It's Bernard Grech who has to kick-start the change in his party

Bernard Grech’s political career may not be over but if he does not act now, it will be too late for the PN

You either have it or you don’t.

You don’t succeed in politics by reading a textbook, but because you know when to seize the moment and because you know when you have to respond to a crisis or opportunity.

Nationalist Party leader Bernard Grech did just the opposite this week. He reacted to a spat between Adrian Delia and Jason Azzopardi by putting the spotlight on an internal crisis – which everybody and their cat know about in Malta – involving two personalities who have proven beyond any doubt that they will not be taking the PN places.

Ill-advised Grech called an executive meeting to discuss Adrian Delia and Jason Azzopardi’s spat on Facebook, and by doing so he amplified that social media discord and turned it into a national discussion over how the PN was still in squabble-mode.

In the end there was a sort of public statement about everyone laying down their hatchet. But it turned out worse than one expected. Grech’s deposed leadership rival, the former PN leader Adrian Delia, blew his trumpet at having had his sins ‘forgiven’ while Jason Azzopardi spent the evening licking his wounds.

I do not think anyone believes Delia when he tries to play down his relationship with Yorgen Fenech, but people (if they care in the first instance) are sick and tired of reading about Yorgen Fenech and bored at Jason Azzopardi’s antics. Which is why Azzopardi is suffering at constituency level.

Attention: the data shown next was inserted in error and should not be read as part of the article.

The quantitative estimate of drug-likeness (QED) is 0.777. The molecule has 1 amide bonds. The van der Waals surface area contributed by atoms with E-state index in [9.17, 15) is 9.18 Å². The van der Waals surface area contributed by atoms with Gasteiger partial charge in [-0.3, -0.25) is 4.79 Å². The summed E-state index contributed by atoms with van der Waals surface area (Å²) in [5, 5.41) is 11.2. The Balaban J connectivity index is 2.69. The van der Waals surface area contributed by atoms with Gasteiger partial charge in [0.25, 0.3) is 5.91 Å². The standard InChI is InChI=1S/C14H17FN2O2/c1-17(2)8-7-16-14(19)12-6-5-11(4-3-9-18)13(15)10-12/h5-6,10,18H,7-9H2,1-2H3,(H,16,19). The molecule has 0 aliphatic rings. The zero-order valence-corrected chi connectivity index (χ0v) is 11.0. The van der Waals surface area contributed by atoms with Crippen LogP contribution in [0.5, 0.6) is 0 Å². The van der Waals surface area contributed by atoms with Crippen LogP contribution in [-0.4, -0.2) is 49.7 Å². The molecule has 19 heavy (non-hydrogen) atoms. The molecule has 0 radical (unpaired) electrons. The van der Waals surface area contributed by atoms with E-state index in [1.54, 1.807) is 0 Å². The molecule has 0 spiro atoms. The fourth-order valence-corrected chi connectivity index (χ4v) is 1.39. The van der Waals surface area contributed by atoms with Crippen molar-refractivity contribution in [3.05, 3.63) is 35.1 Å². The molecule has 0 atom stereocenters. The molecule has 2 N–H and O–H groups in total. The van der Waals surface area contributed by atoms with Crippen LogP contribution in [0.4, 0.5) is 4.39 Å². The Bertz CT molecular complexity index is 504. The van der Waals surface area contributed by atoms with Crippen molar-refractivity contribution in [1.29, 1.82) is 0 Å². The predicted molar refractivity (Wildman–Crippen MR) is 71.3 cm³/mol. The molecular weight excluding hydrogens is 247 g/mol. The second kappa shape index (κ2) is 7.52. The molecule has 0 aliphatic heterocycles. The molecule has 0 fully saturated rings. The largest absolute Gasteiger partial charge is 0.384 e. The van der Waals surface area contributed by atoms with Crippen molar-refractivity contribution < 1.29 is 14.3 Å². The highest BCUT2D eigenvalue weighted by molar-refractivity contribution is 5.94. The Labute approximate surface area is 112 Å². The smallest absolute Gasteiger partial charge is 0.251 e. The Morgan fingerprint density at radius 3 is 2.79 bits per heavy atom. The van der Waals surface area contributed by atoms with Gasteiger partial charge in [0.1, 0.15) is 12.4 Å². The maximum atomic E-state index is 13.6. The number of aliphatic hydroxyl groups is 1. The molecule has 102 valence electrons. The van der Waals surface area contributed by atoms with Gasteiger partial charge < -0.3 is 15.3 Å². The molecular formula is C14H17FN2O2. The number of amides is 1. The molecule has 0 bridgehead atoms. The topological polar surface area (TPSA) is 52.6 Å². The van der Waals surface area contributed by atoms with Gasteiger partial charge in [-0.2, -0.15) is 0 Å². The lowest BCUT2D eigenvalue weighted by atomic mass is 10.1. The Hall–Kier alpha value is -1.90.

What happened this very week was inevitable. Respondents participating in a MaltaToday survey reacted to the PN crisis with a deafening repudiation for the PN. It almost seems people have apparently lost hope that the Nationalist Party will ever find its feet.

It is a tragedy. A tragic moment for Maltese politics. Bernard Grech’s political career may not be over but if he does not act now, it will be too late for the PN; and there is little doubt in my mind that with the survey results as they appear in today’s MaltaToday, Robert Abela could be heading to a landslide victory that could overshadow the last election that saw Joseph Muscat win a historic victory.

But democracy needs a strong opposition. And the real changes have to also happen within Bernard Grech. His first task is that of allowing himself to be surrounded by two deputy leaders that will inspire modernity; yet change here did not happen. David Agius and Robert Arrigo hang on to their posts, completely disregarding the interest of the PN.

Grech on the other hand has not found the courage to say it as it is to the two men: them clinging to the leadership as appendages from a past leadership, will never get the PN out of its rut. What is Grech waiting for?

The same applies to Francis Zammit Dimech, for even with his political experience, his role is surely not that of secretary-general. In the past, these roles were occupied by formidable political operators who not only ran the party but seemed to be the stewards of the party and its political programme in lieu of the party leader – they acted as caretakers, and they were not simply organisers, but also tub-thumping political bosses.